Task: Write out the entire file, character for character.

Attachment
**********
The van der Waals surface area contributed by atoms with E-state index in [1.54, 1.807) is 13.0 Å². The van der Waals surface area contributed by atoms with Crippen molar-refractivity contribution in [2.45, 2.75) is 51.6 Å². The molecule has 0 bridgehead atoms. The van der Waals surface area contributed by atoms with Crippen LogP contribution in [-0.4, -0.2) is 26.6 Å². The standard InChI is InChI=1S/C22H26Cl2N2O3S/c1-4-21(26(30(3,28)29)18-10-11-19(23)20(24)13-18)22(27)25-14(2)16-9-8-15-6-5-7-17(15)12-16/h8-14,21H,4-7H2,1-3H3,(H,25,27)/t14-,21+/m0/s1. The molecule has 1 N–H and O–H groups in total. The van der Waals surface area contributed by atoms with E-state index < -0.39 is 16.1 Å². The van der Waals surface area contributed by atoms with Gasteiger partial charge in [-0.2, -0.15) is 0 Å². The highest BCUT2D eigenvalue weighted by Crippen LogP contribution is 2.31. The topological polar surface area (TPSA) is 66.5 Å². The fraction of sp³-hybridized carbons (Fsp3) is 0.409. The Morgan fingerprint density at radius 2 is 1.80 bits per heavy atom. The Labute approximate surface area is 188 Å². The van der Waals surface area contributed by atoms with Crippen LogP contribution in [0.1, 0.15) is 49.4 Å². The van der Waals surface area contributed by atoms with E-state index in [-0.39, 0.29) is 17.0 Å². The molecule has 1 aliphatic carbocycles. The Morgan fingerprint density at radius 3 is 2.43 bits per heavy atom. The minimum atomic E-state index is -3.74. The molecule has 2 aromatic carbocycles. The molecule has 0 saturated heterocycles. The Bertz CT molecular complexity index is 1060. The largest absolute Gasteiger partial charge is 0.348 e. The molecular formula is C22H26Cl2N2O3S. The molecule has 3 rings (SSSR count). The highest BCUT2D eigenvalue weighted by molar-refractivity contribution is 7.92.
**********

The van der Waals surface area contributed by atoms with E-state index in [1.54, 1.807) is 13.0 Å². The van der Waals surface area contributed by atoms with Crippen molar-refractivity contribution in [2.45, 2.75) is 51.6 Å². The molecule has 0 bridgehead atoms. The van der Waals surface area contributed by atoms with Crippen LogP contribution in [-0.4, -0.2) is 26.6 Å². The standard InChI is InChI=1S/C22H26Cl2N2O3S/c1-4-21(26(30(3,28)29)18-10-11-19(23)20(24)13-18)22(27)25-14(2)16-9-8-15-6-5-7-17(15)12-16/h8-14,21H,4-7H2,1-3H3,(H,25,27)/t14-,21+/m0/s1. The molecule has 1 N–H and O–H groups in total. The van der Waals surface area contributed by atoms with E-state index < -0.39 is 16.1 Å². The van der Waals surface area contributed by atoms with Gasteiger partial charge in [-0.2, -0.15) is 0 Å². The highest BCUT2D eigenvalue weighted by Crippen LogP contribution is 2.31. The topological polar surface area (TPSA) is 66.5 Å². The fraction of sp³-hybridized carbons (Fsp3) is 0.409. The Morgan fingerprint density at radius 2 is 1.80 bits per heavy atom. The Labute approximate surface area is 188 Å². The van der Waals surface area contributed by atoms with Crippen LogP contribution in [0.1, 0.15) is 49.4 Å². The van der Waals surface area contributed by atoms with E-state index in [-0.39, 0.29) is 17.0 Å². The molecule has 1 aliphatic carbocycles. The Morgan fingerprint density at radius 3 is 2.43 bits per heavy atom. The minimum atomic E-state index is -3.74. The molecule has 2 aromatic carbocycles. The molecule has 0 saturated heterocycles. The Bertz CT molecular complexity index is 1060. The largest absolute Gasteiger partial charge is 0.348 e. The molecular formula is C22H26Cl2N2O3S. The molecule has 3 rings (SSSR count). The highest BCUT2D eigenvalue weighted by molar-refractivity contribution is 7.92.